The gun-dealing thing started for me in the early 1980s. I see a lot of guns. It is a rare day when something crosses my path that I have not encountered before. Well, this is not one of them. I did see two Sjogren shotguns in my life before I bought the one shown here.
One was on the shelf at a Ft. Worth, Texas, gun shop in the early 90s, the other I can’t remember where. I recognized the one in Ft. Worth as something I had seen before, somewhere. Probably a pawn shop I stopped at on one of my gun-buying trips. Of course I had no idea what I was seeing; just a funny looking 12-gauge semi-auto shotgun. So, when I see some guy trolling this thing around at a Ft. Wayne, Indiana, gun show in November, 2008, I had to chase him down.
He had no idea what it was. Just a 12-gauge that he said shot OK but he wanted a newer pump shotgun. He wouldn’t set a price, wanted to trade. I rarely have current production shotguns in stock so he moved on. A couple hours later I see he is still carrying the gun. He told me nobody knew what it was nor would they make an offer. I did. And I was the new owner of a Sjogren 12-gauge semi-automatic shotgun. (Don’t ask me how that is pronounced: sho-gren is what I have been calling it. Never heard anybody else say it. Could also be so-gren or jo-gren.)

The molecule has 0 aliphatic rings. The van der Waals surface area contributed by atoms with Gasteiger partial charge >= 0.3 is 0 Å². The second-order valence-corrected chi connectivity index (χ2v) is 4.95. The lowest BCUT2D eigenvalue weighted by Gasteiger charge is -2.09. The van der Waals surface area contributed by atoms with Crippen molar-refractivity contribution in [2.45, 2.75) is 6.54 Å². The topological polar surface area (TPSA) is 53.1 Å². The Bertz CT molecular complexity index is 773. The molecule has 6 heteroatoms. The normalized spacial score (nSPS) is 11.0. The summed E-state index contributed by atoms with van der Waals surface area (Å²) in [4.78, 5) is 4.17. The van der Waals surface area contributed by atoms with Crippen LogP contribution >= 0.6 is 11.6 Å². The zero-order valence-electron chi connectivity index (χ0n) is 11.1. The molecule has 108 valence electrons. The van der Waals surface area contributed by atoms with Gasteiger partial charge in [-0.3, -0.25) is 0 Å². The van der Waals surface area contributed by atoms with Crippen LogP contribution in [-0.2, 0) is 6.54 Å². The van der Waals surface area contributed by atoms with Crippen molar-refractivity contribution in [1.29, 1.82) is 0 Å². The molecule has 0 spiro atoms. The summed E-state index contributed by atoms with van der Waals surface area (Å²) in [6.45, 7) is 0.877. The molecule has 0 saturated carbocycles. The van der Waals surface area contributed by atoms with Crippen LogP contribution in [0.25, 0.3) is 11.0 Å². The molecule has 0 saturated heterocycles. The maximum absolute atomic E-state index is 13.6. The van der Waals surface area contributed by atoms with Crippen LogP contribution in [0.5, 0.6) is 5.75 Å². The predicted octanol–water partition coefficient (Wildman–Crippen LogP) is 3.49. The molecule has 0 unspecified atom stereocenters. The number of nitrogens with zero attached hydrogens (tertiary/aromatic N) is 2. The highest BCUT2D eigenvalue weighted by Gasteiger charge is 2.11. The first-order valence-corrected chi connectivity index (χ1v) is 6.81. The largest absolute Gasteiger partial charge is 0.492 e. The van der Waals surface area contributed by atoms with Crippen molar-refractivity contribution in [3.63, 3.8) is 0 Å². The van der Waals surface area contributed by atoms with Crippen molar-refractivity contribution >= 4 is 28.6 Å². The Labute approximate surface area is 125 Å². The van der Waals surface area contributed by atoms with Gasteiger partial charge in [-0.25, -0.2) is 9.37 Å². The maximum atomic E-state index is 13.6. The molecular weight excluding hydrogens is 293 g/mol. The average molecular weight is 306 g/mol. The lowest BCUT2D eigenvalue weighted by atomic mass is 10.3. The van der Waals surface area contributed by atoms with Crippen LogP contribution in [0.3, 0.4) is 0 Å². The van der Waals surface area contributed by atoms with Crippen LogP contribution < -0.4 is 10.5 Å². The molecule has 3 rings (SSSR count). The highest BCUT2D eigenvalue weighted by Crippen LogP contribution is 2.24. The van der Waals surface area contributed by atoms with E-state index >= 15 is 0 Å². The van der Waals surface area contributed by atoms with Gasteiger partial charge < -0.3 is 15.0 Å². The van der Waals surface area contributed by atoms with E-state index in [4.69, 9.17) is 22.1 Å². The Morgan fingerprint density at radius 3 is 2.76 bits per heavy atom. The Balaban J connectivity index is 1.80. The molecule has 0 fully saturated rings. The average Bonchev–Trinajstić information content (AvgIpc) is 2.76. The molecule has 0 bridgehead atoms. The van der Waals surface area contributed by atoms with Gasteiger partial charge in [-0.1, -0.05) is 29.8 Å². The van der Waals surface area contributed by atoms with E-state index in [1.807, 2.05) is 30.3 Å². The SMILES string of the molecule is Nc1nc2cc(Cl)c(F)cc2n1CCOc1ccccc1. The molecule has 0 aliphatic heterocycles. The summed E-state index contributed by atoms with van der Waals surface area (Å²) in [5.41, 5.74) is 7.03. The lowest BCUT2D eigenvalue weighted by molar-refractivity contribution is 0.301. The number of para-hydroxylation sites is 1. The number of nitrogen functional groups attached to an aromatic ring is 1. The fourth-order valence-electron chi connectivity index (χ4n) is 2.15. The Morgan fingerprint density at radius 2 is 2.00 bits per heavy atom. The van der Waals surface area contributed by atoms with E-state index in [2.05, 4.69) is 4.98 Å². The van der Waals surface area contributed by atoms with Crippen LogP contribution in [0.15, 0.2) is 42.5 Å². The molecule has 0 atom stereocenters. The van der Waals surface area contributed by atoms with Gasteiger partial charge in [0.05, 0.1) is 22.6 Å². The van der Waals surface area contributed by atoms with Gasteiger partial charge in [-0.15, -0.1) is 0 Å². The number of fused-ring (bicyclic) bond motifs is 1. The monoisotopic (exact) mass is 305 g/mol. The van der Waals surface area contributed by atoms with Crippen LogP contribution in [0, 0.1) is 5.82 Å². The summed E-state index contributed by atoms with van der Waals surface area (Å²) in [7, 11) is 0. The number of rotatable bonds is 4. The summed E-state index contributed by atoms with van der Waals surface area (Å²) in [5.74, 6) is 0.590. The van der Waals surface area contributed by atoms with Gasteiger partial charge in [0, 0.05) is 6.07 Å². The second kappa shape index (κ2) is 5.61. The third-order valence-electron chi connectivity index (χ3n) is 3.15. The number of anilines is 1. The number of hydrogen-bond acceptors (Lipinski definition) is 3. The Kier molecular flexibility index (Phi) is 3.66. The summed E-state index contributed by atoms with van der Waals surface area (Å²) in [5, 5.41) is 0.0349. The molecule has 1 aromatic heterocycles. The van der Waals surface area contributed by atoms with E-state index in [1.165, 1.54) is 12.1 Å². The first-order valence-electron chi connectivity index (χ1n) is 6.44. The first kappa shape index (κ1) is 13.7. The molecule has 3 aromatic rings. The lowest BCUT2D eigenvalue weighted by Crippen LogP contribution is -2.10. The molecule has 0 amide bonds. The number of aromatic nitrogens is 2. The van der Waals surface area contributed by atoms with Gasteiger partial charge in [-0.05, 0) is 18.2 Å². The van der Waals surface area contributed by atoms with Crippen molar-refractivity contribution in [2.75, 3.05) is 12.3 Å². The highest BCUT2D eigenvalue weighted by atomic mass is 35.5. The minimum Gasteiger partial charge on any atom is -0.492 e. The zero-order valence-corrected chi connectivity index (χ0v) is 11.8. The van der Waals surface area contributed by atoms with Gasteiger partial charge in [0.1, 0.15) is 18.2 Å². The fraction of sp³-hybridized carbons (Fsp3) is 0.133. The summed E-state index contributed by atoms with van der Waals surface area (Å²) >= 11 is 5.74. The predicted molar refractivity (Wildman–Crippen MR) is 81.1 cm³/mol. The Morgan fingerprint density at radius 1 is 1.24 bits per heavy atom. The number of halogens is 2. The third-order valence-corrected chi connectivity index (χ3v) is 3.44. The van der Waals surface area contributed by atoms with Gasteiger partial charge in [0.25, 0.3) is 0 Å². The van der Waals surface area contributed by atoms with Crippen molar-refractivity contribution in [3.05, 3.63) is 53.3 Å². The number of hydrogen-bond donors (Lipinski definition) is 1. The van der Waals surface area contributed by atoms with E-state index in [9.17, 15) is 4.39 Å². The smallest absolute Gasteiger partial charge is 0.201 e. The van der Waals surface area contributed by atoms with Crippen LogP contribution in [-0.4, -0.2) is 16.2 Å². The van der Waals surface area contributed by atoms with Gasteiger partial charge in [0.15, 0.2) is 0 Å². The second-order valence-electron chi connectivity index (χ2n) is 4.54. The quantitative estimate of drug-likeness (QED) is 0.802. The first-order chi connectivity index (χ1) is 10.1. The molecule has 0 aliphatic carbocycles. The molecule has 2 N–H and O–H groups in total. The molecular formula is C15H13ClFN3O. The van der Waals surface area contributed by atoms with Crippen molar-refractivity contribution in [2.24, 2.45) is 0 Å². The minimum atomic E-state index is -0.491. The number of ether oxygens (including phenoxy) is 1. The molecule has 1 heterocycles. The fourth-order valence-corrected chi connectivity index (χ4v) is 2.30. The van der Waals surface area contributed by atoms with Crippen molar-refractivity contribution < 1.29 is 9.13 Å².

The Sjogren shotgun is a semi-automatic 12-gauge shotgun made in the first decade of the 20th century. It was actually on the market before the Browning Auto-5, making this the first self-loading shotgun commercially offered. (At least I can’t find any indication of an earlier model). The Sjogren is not listed in Standard Catalog of Firearms, yet. Nor is it included in the Blue Book of Gun Values.
My research on this gun found very little information besides a booklet I am using as reference for this column. “The Weapons series No. 6 The Sjogren Shogren Shotgun and Sjogren Military Rifle” by Roger Marsh, copyright 1947. This seven-page booklet appears to be self-published. I also found reference to an article in a Danish gun collector’s magazine called Vapentidningen no. 7- 2000 by Jens E. Perto. I was not able to find that article, just a few quotes from an Internet message board.
Swedish inventor Carl Axel Theodor Sjögren had three Swedish patents from 1900, 1903 and 1905 linked to the gun. A Swedish businessman called A. Karlsson ordered 5,000 guns from Töjhusafdelningen och Haandvaabenverksäderna in Copenhagen, Denmark in August, 1907. Only 12-bore guns with 70-centimeter 3/4 choke barrels were made, but an extra 500 60-centimeter-long barrels with cylinder choke were also made.
The last gun was manufactured in 1909. Serial numbers range from 1001 to 6000. My Sjogren has pre-WW I German commercial proof marks. It is probably a vet bring-back from WW I or WW II. The gun shown in the Marsh book has English proofs from the same era. Additionally, US patent 954,546 was issued to Carl Axel Theodore Sjogren on April 12, 1910, but I found no record of commercial importation or sale in the U.S.